|09-07-2009 09:08 AM|
I used the synthetic fiber to stuff up behind the speakers and it worked well for the past 4 years. You can buy this at any crafts store for a few bucks a bag.
|08-28-2009 10:46 AM|
A dremel would be nice to have. Loaned mine out about 8 years ago, still waiting for it to come home.
I was under the impression that the company who made them (adapters) were no longer in business. I also figured it'd be pretty fun (and cheaper) to make my own. I didn't take (couldn't) any measurements for the spacers. I need to get the speaker holes drilled, and then a mock-up with speakers and side covers to check for clearance...and then play around with different size spacers.
|08-27-2009 04:22 PM|
|G-Pur||dremel baby, dremell!|
|08-27-2009 02:14 PM|
|AdvanZ33||I forked out the $20+ for the adapters. The spacers are a good idea though, I wonder how much clearance there is to work with...|
|08-15-2009 11:41 AM|
Also, I had noticed that while I had the speakers out, a great deal of sound was lost to the way they had the speakers angled.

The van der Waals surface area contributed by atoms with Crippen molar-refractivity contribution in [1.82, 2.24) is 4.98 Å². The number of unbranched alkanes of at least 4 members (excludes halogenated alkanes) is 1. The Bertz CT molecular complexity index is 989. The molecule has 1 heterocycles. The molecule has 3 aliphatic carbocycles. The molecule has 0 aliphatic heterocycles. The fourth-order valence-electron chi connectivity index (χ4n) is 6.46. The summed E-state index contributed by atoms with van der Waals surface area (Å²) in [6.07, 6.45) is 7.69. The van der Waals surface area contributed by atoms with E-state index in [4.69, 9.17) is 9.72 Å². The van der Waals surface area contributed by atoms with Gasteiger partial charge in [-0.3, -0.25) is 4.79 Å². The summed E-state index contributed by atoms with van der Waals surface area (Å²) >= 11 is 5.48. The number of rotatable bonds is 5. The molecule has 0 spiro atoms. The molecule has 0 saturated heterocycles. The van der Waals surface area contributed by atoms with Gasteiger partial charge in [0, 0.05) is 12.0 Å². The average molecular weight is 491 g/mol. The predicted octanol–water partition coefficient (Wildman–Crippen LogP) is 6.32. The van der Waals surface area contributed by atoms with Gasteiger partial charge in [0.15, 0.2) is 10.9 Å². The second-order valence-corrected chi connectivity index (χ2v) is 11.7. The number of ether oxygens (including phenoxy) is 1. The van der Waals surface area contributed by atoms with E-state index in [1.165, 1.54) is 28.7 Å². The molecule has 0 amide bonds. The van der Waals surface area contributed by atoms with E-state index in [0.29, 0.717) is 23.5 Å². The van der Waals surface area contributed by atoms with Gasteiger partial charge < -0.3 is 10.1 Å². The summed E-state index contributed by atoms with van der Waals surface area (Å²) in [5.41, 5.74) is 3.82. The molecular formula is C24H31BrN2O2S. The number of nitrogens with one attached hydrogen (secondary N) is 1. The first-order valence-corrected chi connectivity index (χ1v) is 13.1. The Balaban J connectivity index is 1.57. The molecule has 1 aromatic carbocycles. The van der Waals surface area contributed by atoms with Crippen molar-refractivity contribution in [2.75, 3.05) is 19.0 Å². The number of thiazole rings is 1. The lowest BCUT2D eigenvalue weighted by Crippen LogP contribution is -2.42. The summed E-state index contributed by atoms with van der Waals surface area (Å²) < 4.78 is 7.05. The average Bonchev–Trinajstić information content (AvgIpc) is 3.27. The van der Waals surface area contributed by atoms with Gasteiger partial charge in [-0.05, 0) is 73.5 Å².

I was thinking of fabbing up some 1/4"-1/2" spacers for the bottom part of the bracket to re-angle the speakers from my shins, to at least be aiming at my knees...lol.
Sounds corny, but even that little bit helps (or at least should).
|08-15-2009 11:19 AM|
Speaker adapter plate...advise needed
The other day I went to my local hardware store and purchased a small sheet of 22 guage steel (12"x18"...$4).
With this, I made my own adapter plates for the front dash, took about an hour and a half total time. Everything mounts up just fine....except, I don't have a 4 1/2" hole saw, and don't plan on buying one ($30+).
So my dilema is, now I have perfect adapter blanks and no way to cut the hole for the actual speakers. I was thinking about tracing out the circle, drilling holes on the trace line, then following through with a hack saw blade.
Any ideas to make this any easier?